Multi-asset 

Putting together a model solution

This article is part of
Multi-Asset Investing - October 2014

There are many similarities between a multi-asset open-ended fund that invests using other Oeics and a model portfolio that uses similar underlying holdings. .

In both cases the investment manager will have the discretion to buy and sell holdings in accordance with the agreed mandate. There are key differences, however, and making the right choice can add value for a client. The investment objective of fund and model portfolios should be very similar as they will both be constructed to suit investors with the same attitude to risk and capacity for loss. Therefore, asset allocation, a major factor when creating portfolios according to appetite for risk, is also likely to be comparable.

A multi-asset fund is an open-ended investment company and, as such, is recognised as a separate legal entity governed by a trust deed which has been approved by the regulatory authorities. The trustees of the fund will also be regulated.

The model portfolio is not a separate legal entity. It is a collection of individual investments overseen by a manager who is authorised by their client to manage those holdings under a discretionary mandate. The model portfolio client is deemed to own each individual holding separately, while the multi-asset fund investor owns a share of the fund itself and the fund, in turn, owns the underlying holdings.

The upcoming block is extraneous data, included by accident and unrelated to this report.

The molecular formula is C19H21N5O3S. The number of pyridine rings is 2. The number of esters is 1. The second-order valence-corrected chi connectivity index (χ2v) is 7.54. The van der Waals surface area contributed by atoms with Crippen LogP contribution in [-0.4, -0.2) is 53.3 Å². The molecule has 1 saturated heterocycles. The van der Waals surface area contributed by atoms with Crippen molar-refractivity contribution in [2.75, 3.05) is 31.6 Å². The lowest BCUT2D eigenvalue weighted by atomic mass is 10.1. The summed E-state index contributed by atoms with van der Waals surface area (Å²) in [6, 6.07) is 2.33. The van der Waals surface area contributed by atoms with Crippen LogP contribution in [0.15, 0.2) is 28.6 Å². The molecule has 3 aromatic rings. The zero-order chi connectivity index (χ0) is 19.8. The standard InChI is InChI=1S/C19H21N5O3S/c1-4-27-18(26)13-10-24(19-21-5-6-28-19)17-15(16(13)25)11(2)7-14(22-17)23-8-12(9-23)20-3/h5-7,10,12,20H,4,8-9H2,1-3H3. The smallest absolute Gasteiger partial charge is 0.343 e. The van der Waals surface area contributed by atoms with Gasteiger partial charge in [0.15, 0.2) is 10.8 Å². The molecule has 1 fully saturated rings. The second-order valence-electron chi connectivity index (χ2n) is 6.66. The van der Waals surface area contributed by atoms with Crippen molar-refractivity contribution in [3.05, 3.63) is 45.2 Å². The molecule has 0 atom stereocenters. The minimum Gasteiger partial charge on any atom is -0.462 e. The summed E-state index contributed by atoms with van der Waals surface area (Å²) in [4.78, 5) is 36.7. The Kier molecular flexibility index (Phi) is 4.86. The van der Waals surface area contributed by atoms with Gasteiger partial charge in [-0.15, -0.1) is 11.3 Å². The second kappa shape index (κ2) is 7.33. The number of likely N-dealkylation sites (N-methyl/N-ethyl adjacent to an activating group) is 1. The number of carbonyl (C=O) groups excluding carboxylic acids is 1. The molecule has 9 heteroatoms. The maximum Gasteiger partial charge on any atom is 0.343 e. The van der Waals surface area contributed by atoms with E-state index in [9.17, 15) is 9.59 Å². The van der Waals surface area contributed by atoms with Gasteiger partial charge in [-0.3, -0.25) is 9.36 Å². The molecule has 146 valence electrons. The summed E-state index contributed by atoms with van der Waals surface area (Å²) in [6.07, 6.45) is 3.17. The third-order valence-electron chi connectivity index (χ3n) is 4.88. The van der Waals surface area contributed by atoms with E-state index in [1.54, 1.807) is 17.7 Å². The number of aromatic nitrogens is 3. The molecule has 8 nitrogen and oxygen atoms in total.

The investor’s lack of legal interest in the underlying holdings allows the investment manager of the multi-asset fund a degree of latitude when selecting investments. The manager is a professional investor and, providing the regulator is satisfied that the fund itself is acceptable for retail investors, the manager may select investments such as contingent convertibles that are only available to sophisticated or high net worth investors if held individually.

Depending on the size of the multi-asset fund, the manager may also be able to purchase institutional share classes that have lower charges than retail share classes. However, since the introduction of clean share classes, model portfolios have also been able to purchase similar cheaper priced holdings meaning that cost becomes less of a factor.

There are rules for a multi-asset fund that effectively govern the minimum number of underlying holdings and the maximum percentage of the fund that can be allocated to a single holding. While a model portfolio has no such rules, it is good practice that there is sufficient diversification.

The fact that a multi-asset fund is a separate legal entity creates a number of differences in the area of taxes and charges. The fund is exempt from capital gains tax (CGT) and may dispose of underlying holdings without crystallising a charge for the investor.

For the model portfolio client, each disposal of an underlying holding is a chargeable event and exemption from CGT will depend entirely on whether the investment account itself is exempt, as with a self-invested personal pension or Isa. Regular rebalancing of a model portfolio allows use of the client’s CGT annual allowance to increase the tax base cost and permanently avoid CGT.